This command generates a no-slip, divergence-free velocity field with random spectral coefficients on a 48 x 35 x 48 grid, on [0, 2pi] x [-1, 1] x [0, pi], with magnitude 1/V \integral_V |u|^2 dx = 0.2. The field is a perturbation from the laminar flow –by default, velocity fields in channelflow are differences from laminar. The spectral coefficients are random within an exponentially decaying envelope, roughly similar to turbulent fields. The velocity field is saved to disk in binary format in file u0.ff (the .ff stands for “FlowField”, the name of the C++ class for velocity, pressure and tensor fields in channelflow). The channelflow binary format stores the spectral coefficients, the geometry, and all discretization information so the field can be reconstructed entirely from the data in the file. You can list this information and some dynamical properties of the field by running

gibson@akbar$fieldprops u0.ff #### 2. Integrate a flow in time, saving the results to disk gibson@akbar$ couette -T0 0 -T1 200 -l2 -o data u0.ff

This command load the velocity field u0.ff from disk and integrates it in time (using the default integration algorithm and parameters) from t=T0=0 to t=T1=200, and saves the time varying velocity field to disk at the interval dT=1.0 (the default save interval) in a directory named data/. The -l2 option prints out the L2 norm of u as well as the Chebyshev-weighted norm.

After this command finishes, look in the data/ directory, and you will see u0.ff u1.ff u2.ff etc. The integer label is the time (remember the save interval is dT=1.0). If you choose a noninteger save interval, the filenames will be something like u0.000.ff u0.975.ff etc.

gibson@akbar$movieframes -T0 0 -T1 200 -d data -o frames The movieframes program reads in the series of files data/u0.ff, data/u1.ff, etc. and extracts a number of 2D slices of the 3D fields that are good for visualizing the flow. These 2D slices are stored in the frames/ directory with filenames like u0_yz_slice.asc. #### 4. Make a movie from the extracted data To make a movie using channelflow's existing visualization tools, you need Matlab. (If you would like to write similar tools for another visualization package, please do so and send them to me!). Start up Matlab. Get all the scripts in channelflow/matlab into your Matlab path. Do this either by copying the scripts into the current directory, by copying them to wherever you store your Matlab scripts, or by putting channelflow/matlab in your Matlab path. You can do that by typing 'addpath /home/larry/channelflow-1.3.2/matlab' at the Matlab prompt (changing the directory as appropriate). Then, within Matlab change to the directory that where you ran the couette programs, the one with data/ and frames/ subdirectories. Within Matlab run  makemovie(0,1,200,0,1,10, 'couette.avi'); This will construct a movie of the 3D velocity field as it evolves in time and store the result in file couette.avi, in AVI format. Running 'help makemovie' will give you a help string about the makemovie script and its arguments; briefly, here the arguments are 0 starting frame number int 1 frame interval int 200 ending frame number int 0 starting time float 1 time interval float 10 frames per second int 'couette.avi' output filename string further optional arguments are title printed this in the upper-left corner string credit printed this in the lower-right corner string xstride plot every xstride-th gridpoint int ystride plot every ystride-th gridpoint int zstride plot every zstride-th gridpoint int perspect do a perspective plot 0 or 1 (false or true) framedir directory containing frame data string (default='frames') Note: The Matlab scripts provided with channelflow are kludgy. I cobbled them together in order to get the plots I want. Some things, like the position of the title and credit strings, must be positioned manually by editing values in the script files. Improvements in the scripts and alternatives for systems other than matlab are welcome. #### 5. Convert the AVI file Matlab produces only uncompressed AVI files on Linux. You will probably want to compress the AVI file and convert it to another format. On Linux you can do this with mencoder, which is part of the MPlayer package. For example, this command will convert couette.avi file to a flash video file couette.flv.  gibson@akbar$ mencoder couette.avi -nosound -of lavf -lavopts format=flv -ovc lavc -lavcopts vcodec=flv:vmax_b_frames=0:vbitrate=1600 -o couette.flv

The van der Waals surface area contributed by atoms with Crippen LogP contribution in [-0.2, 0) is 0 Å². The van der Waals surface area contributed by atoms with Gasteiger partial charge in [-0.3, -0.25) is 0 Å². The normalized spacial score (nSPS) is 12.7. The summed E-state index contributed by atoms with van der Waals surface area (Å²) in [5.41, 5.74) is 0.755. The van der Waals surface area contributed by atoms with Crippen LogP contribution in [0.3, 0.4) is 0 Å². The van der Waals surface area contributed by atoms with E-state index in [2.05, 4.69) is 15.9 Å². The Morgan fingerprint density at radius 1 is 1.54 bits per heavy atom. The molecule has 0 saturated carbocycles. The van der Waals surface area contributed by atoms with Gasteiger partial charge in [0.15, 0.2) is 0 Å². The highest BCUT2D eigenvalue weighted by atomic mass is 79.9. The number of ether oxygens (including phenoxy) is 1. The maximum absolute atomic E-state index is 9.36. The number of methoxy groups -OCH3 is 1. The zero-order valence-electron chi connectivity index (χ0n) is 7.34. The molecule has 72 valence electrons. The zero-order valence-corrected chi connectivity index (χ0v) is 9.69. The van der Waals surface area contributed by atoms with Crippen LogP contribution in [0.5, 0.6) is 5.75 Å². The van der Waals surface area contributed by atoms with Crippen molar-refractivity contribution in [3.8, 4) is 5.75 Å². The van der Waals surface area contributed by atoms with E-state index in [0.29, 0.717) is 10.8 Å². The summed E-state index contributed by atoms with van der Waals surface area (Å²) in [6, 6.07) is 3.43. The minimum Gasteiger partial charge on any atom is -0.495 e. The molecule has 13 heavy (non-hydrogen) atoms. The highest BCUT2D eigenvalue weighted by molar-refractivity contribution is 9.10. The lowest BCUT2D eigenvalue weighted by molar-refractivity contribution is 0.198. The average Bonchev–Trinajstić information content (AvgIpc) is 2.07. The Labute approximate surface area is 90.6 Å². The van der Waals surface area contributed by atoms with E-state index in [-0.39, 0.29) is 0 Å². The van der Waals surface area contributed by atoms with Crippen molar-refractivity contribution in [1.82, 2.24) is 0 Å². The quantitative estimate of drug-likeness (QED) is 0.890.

Adjust the bitrate to balance filesize and video quality.

## Computing a 1d unstable manifold

The Nagata (1990) “lower-branch” equilibrium has a one-dimensional unstable manifold. Here we compute the unstable manifold by integrating two 1d trajectories using several channelflow utilities:

• fieldprops
• arnoldi
• addfields
• couette
• seriesprops
• makebasis
• projectseries

…from the channelflow database. LB stands for 'lower-branch'.

 wget http://channelflow.org/database/a1.14_g2.5_Re400/LB.ff

#### 2. Examine the solution's properties

The fieldprops utility will print out basic information about the field. For example,

 fieldprops -g LB

prints out the field's geometrical properties: cell size, grid size, etc. Try –help to get a list of other options. Channelflow adds a .ff file extension to LB if you leave it off.

#### 3. Plot the solution